Flat wrecked in party mayhem

houseparThe aftermath of an out-of-control party in Christchurch. Photo / Kurt Bayerty_300x200.jpg
houseparThe aftermath of an out-of-control party in Christchurch. Photo / Kurt Bayerty_300x200.jpg
A Christchurch flat was destroyed in a New Year's Eve party that spiralled out of control via social media.

The 12-hour party was shut down by police in full riot gear shortly before midnight after the tenant finally called them in.

When the officers, wearing shields and helmets, arrived at the "large scale disorder" they had beer bottles hurled at them.

Two arrests were made and six on the spot fines were handed out.

Now, the young tenants have been left with an unenviable explaining job to their landlords, who are out of town.

The back-section Frankleigh St flat was yesterday barely habitable.

Every window had been smashed, graffiti scrawled over walls inside and outside the house, with large holes in the interior plasterboard.

A wooden picnic table was on the roof, and hundreds of empty and broken bottles and crushed cans were strewn about the yard. Pools of blood and blood trails led up the driveway.

Chockful rubbish bags were stacked in the garage from a half-hearted early morning mop-up operation at the front of their property which police officers forced on them.

Party co-host Hemi Carstairs blamed Facebook for spreading the party's message beyond his group of friends.

"It was a mean night until it got out of hand then people started getting out of control, breaking the windows and it got too ruckus and out of control," he told Newstalk ZB.

Mr Carstairs isn't looking forward to facing his landlord.

"I don't think he's going to be happy."

Another of the party's organisers, Connor Dunlevey, told 3News that once the windows started smashing "that was it".

"I mean, this is the bro's house, can't have that s*** happening eh?"

The house was owned by the father of another of the party's organisers, Taylor Te Kata, who told 3News he had yet to see his father's reaction.

Attempts to contact the owners were unsuccessful.

One neighbour said she had phoned police earlier in the night as the party escalated.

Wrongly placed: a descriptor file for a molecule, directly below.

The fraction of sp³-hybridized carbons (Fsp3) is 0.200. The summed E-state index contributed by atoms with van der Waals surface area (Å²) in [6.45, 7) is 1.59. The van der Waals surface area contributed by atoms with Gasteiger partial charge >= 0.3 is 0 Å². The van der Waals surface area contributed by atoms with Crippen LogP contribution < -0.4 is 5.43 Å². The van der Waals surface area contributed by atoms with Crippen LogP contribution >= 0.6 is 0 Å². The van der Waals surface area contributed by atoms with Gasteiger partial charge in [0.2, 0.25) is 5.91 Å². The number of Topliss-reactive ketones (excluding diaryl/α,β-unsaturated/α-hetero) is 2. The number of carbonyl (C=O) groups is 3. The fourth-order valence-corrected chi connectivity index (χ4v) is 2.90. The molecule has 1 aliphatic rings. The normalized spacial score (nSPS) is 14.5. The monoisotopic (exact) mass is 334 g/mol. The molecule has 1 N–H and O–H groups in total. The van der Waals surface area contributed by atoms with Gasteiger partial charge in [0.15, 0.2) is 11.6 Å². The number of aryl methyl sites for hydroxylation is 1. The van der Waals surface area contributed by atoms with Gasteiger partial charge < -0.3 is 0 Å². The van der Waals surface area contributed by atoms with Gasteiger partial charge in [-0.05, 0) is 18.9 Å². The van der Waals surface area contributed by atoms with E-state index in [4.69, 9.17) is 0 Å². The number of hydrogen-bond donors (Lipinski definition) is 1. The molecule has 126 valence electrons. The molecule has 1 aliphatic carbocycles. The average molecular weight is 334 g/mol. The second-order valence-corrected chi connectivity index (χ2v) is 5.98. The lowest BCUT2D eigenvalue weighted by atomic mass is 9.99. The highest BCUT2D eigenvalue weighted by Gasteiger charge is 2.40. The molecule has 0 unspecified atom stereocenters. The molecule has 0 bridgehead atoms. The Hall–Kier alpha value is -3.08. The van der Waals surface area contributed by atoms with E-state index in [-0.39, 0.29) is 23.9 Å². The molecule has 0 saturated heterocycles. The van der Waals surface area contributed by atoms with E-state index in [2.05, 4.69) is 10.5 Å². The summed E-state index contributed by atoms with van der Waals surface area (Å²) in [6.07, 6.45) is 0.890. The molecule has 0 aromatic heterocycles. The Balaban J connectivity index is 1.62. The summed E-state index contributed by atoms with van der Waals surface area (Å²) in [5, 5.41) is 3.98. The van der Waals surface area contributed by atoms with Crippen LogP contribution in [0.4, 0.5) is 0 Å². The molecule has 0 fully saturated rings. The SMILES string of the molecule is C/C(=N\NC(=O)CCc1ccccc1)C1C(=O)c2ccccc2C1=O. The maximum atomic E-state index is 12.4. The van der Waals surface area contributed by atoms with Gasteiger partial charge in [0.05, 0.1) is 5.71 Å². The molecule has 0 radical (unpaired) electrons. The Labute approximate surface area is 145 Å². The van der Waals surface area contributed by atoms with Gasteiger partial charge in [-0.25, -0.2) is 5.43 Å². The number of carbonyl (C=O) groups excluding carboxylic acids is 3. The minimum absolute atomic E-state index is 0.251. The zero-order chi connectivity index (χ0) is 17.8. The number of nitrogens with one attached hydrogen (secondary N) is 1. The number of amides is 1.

"It was turning ugly pretty early on," said the woman, who did not wish to be named.

"They were all pretty young and just going crazy, screaming, shouting, loud music, smashing bottles.

"And they just kept coming. There were hundreds of them. I knew it was going to get out of control. I just wished the cops would've turned up sooner than they did.

"It was quite unnerving, wondering what was going to happen. Terrifying actually."

Another neighbour also called police after seeing young teenagers he believed were 13 or 14 drinking alcohol.

They were spilling on to the street, he said, where one car was doing burnouts, while other youngsters were throwing bottles at passing buses.

Police tried for nearly an hour to get a warrant to gain entry to the property before one of the tenants finally phoned them and they were able to move in.

"Evidence gained from a partygoer established that there was a high potential for missiles to be thrown with the backyard covered in empty glass bottles," police said.

The previous week police had also closed the address down and also had "a large amount of glass thrown" at them.

Overall, it was a quiet night for police across the country.

Revellers in the main centres of Auckland, Wellington and Dunedin were reasonably well-behaved, police said, with no major incidents.

Bay of Plenty saw the New Year in peacefully with just a minority of people causing concern, while Waikato police reported celebrations in Whangamata as "friendly and "trouble-free".

 

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